Intergenerational group share experiences with Commissioners

9 March 2016

A unique intergenerational event will take place today, March 9th, in the Senedd.

Visiting the Senedd will be Clwb Ni, a group from Aberystwyth that brings together the younger and older generations in a partnership to share experiences and activities. Year 6 pupils from Ysgol Plascrug and residents from two Tai Ceredigion sheltered housing projects in Aberystwyth are members of Clwb Ni. The club was the very first of its kind to be established in Wales. Since its inception it has gone from strength to strength with members meeting regularly to learn from one another, share experiences and have fun participating in a range of activities.

Both the Children’s Commissioner, Sally Holland, and the Older Person’s Commissioner, Sarah Rochira, will be meeting the group at the Senedd to hear more about what the children and older people gain from the Club activities. The session is being hosted by Elin Jones AM.

The Older Person’s commissioner and the Children’s Commissioner issued a joint statement in advance of the visit:

‘We are pleased to have the opportunity to meet this innovative group. Wales has a culture of strong bonds between the older and younger generations but in today’s society there are sometimes fewer opportunities for different generations to socialise, have fun together and learn from each other. Older people living alone can become isolated and loneliness is often a problem, yet our oldest generation have much to contribute. Children and young people can be subject to unhelpful stereotypes of being selfish or even presenting a threat to older people. Clubs like ‘Clwb Ni’ break down barriers and stereotypes and allow older and younger generations to contribute positively in their local communities as active citizens. We would like to see more clubs like this throughout Wales.’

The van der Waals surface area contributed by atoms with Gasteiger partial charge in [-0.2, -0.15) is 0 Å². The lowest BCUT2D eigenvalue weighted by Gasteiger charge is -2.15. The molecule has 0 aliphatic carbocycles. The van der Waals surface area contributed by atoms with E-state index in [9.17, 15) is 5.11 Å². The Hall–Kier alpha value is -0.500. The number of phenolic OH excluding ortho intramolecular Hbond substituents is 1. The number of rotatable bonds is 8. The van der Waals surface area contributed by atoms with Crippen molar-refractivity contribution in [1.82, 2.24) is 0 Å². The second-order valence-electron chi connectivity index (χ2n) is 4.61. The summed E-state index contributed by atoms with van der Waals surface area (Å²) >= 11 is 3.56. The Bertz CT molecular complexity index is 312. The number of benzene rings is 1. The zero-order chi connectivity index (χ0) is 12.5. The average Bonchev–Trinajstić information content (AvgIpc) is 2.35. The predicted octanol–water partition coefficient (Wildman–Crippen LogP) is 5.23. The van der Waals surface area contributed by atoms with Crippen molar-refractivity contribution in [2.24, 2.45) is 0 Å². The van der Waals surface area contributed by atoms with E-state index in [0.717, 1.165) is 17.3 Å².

The Children’s Commissioner Sally Holland will also be attending another inter-generational event the same morning. Wa Wa Ltd. are hosting a story telling exchange between pupils of Kitchener and Ninian Park primary schools in South Riverside, Cardiff, and partially sighted and blind adults. This, too, presents an opportunity for different generations to contribute positively, using innovative methods. Sally Holland said, ‘I am looking forward to meeting members of this project and hearing some of the stories. This is an exciting project that opens up new worlds for children and for partially sighted and blind adults, both socially and in their imaginations.’